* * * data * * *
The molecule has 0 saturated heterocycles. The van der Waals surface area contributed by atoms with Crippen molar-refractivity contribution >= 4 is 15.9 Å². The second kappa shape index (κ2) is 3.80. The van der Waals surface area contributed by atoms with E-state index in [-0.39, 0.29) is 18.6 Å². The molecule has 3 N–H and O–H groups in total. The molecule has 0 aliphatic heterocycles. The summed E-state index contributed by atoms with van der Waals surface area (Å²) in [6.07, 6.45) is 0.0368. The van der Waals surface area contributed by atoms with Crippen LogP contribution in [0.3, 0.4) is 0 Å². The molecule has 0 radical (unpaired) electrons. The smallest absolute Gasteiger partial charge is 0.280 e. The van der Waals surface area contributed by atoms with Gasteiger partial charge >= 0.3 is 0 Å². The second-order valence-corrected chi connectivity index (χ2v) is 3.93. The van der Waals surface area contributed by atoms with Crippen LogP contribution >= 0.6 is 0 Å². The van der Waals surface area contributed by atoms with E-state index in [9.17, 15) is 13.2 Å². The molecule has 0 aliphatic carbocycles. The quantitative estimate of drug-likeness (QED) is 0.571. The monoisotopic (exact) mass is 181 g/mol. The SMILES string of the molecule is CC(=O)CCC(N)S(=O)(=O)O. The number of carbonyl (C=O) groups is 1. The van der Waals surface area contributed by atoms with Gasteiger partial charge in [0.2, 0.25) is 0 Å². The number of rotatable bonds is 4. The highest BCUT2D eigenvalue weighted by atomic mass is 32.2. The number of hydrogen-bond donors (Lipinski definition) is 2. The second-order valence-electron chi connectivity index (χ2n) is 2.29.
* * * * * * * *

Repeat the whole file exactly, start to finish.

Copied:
The molecule has 0 saturated heterocycles. The van der Waals surface area contributed by atoms with Crippen molar-refractivity contribution >= 4 is 15.9 Å². The second kappa shape index (κ2) is 3.80. The van der Waals surface area contributed by atoms with E-state index in [-0.39, 0.29) is 18.6 Å². The molecule has 3 N–H and O–H groups in total. The molecule has 0 aliphatic heterocycles. The summed E-state index contributed by atoms with van der Waals surface area (Å²) in [6.07, 6.45) is 0.0368. The van der Waals surface area contributed by atoms with Crippen LogP contribution in [0.3, 0.4) is 0 Å². The molecule has 0 radical (unpaired) electrons. The smallest absolute Gasteiger partial charge is 0.280 e. The van der Waals surface area contributed by atoms with Gasteiger partial charge >= 0.3 is 0 Å². The second-order valence-corrected chi connectivity index (χ2v) is 3.93. The van der Waals surface area contributed by atoms with Crippen LogP contribution >= 0.6 is 0 Å². The van der Waals surface area contributed by atoms with E-state index in [9.17, 15) is 13.2 Å². The molecule has 0 aliphatic carbocycles. The quantitative estimate of drug-likeness (QED) is 0.571. The monoisotopic (exact) mass is 181 g/mol. The SMILES string of the molecule is CC(=O)CCC(N)S(=O)(=O)O. The number of carbonyl (C=O) groups is 1. The van der Waals surface area contributed by atoms with Gasteiger partial charge in [0.2, 0.25) is 0 Å². The number of rotatable bonds is 4. The highest BCUT2D eigenvalue weighted by atomic mass is 32.2. The number of hydrogen-bond donors (Lipinski definition) is 2. The second-order valence-electron chi connectivity index (χ2n) is 2.29.